By Scoop Malinowski
It’s a belief I have been sparring with for quite some time. After much deliberation and analyzing the evidence, I’ve come to the realization: Manny Pacqiuao is the greatest fighter of all time.
Unpopular, cutting edge decisions are hard to make. It’s easier to go with the flow and just agree with everyone else about Robinson and Ali.
But Pacquiao was better, is better. Eight division world titles is impossible to comprehend and it’s one of those rare, elite records that will never be equaled or surpassed. Twelve major world titles overall. Only man to win titles in four of the original glamour weight classes – flyweight, feather, lightweight and welterweight.
And Manny Pacquiao did it with an electrifying style combined with a hard to believe, simple, soft-spoken humility. For some reasons he just loves to fight and even more so, he loves to excite, thrill and entertain sports fans around the world. He was born in poverty and had to share a bowl of rice with five siblings as his main daily meal.
“Many of you know me as a legendary boxer, and I’m proud of that,” he once said. “However, that journey was not always easy. When I was younger, I became a fighter because I had to survive. I had nothing. I had no one to depend on except myself. I realized that boxing was something I was good at, and I trained hard so that I could keep myself and my family alive.
Prizefighting is of course about the prize but with Pacquiao, the top priority often seemed to be to give the public the best value for their hard-earned dollars. Pacquiao always fought the best, toughest, most dangerous and feared threats, even if they sometimes dwarfed him in stature.
His early fights with Marco Antonio Barrera, Erik Morales and Juan Manuel Marquez were thrillers and established his name but the first major conquest was the destruction, career ending TKO of Oscar De La Hoya in 2008. Many experts feared Pacquiao was too small and outclassed by Oscar’s experience and size advantages and that he could suffer permanent physical damage in the fight. But Pacquiao defied the skeptics and administered a brutal beating to the legendary Mexican American who never would fight again.
More electrifying wins followed against Ricky Hatton, Miguel Cotto, Antonio Margarito, David Diaz. Pacquiao’s style was extraordinary and supernatural. From the lefthanded stance, Pacquiao fought like a human tornado, with super fast feet and blazing fists, unleashing accurate eight and ten punch combinations which Diaz told me were blindingly impossible to measure, “His punches were so fast I couldn’t even see them.”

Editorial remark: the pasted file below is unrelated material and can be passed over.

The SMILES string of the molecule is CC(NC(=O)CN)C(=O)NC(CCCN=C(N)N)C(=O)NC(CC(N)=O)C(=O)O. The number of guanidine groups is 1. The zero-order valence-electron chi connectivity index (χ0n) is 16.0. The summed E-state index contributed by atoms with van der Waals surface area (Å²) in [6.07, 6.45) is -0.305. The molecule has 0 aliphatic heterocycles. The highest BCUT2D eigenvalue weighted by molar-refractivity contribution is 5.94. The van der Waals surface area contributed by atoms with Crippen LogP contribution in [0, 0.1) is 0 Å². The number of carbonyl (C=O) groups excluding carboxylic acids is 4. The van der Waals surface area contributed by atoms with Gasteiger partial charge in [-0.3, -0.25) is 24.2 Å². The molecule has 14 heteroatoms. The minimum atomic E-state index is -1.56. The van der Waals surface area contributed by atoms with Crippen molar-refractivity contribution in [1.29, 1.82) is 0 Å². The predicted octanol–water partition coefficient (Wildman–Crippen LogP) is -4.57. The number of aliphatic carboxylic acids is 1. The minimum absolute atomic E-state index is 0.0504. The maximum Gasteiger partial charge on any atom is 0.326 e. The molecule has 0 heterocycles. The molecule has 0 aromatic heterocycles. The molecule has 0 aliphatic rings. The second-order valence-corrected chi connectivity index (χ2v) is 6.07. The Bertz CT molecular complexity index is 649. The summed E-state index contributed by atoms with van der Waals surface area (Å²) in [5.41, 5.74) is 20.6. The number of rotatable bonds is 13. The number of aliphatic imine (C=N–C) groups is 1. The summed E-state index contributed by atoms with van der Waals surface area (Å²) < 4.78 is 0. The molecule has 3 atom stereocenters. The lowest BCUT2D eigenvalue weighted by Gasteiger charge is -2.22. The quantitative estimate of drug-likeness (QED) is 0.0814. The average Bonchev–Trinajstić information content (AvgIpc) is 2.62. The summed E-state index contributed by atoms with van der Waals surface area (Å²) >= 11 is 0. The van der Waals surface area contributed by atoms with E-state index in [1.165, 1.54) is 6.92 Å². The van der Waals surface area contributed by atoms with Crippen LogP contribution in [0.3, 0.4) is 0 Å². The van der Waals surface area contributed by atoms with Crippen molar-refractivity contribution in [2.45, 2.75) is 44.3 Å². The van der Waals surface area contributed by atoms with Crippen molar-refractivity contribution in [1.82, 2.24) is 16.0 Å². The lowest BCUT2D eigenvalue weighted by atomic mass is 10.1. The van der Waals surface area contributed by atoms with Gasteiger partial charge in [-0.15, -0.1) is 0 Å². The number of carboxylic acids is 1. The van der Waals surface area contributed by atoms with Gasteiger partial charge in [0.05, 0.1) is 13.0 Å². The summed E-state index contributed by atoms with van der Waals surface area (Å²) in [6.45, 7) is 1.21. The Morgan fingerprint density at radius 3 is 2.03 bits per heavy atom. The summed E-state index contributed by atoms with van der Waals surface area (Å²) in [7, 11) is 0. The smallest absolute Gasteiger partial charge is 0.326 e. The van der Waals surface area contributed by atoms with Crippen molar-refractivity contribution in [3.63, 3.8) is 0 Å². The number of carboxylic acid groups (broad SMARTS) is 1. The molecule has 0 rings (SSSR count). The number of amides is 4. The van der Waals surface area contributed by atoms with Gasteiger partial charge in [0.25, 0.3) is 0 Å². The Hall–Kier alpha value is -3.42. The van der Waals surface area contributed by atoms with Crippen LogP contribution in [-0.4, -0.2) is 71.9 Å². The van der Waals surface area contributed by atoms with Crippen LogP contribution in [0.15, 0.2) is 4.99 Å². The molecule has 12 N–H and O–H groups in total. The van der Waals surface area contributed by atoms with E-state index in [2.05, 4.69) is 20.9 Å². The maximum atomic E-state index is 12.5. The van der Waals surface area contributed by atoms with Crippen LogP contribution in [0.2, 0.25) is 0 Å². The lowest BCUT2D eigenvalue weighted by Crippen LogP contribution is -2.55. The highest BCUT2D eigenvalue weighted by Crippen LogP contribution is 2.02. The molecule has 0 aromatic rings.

One top champion simply refused to get in a ring with Pacquiao despite being offered rewards of over $100,000,000. Floyd Mayweather ducked Pacquiao for six years, from 2009 to 2015, rotating his excuses from drug test demands, to refusing to do business with Pacquiao’s promoter Bob Arum, among many others reasons to avoid the fight.
Pacquiao style was aimed to win in stunning fashion not to protect a record and secure the next TV contract for himself and his handlers. Pacquiao laid it all on the line in every fight, sometimes recklessly leaving himself open and getting nailed with a counter shot. But his legend seemed to grow in stature from defeat, the adoration from the public only increased. Until he became what he is today…as globally beloved as any athlete in the history of sport, among the highest echelon of Muhammad Ali, Roger Federer, Mike Tyson, Arnold Palmer, Rafael Nadal, Joe Louis, Jack Dempsey, Roberto Duran and Michael Jordan.
As great as he is inside a ring, Pacquiao strikes you as an even better person outside the ring. He makes great efforts to help the unfortunate. He always has a smile and some time for everyone. No matter the injustice he suffers – robbery decisions, false drug accusations, media smear campaigns by a jealous American rival and his protectors – Pacquiao always stayed humble, behaved like a champion and just kept going. Champions inspire naturally.
The most recent conquest at age 40, was the decision win over Keith Thurman, age 30, for the WBA Welterweight title a month ago. Pacquiao showed in this fight his skills have not eroded very much, especially compared to Ali, Leonard, Tyson, Robinson, Louis, who were all shells of their once great selves by their mid 30s.
It’s magical how Pacquiao is still a force in boxing today at age 40. He turned pro in January 1995 at age 16, won his first world title in 1998 and today has achieved an overall record of 62-7-2 with 39 KO’s.
The living legend wants one more fight – a rematch with Floyd Mayweather, who is once again resisting the danger of having to fight the mighty man from General Santos City, Philippines, despite a nine-figure plus payday awaiting.
Bernard Hopkins, Roy Jones, Muhammad Ali, Ray Robinson, Mike Tyson, Henry Armstrong, Roberto Duran, Ray Leonard all accomplished legendary boxing careers. But none of them can match Manny Pacquiao. And it’s improbably anyone will ever come close to following the footsteps of Manny Pacquiao.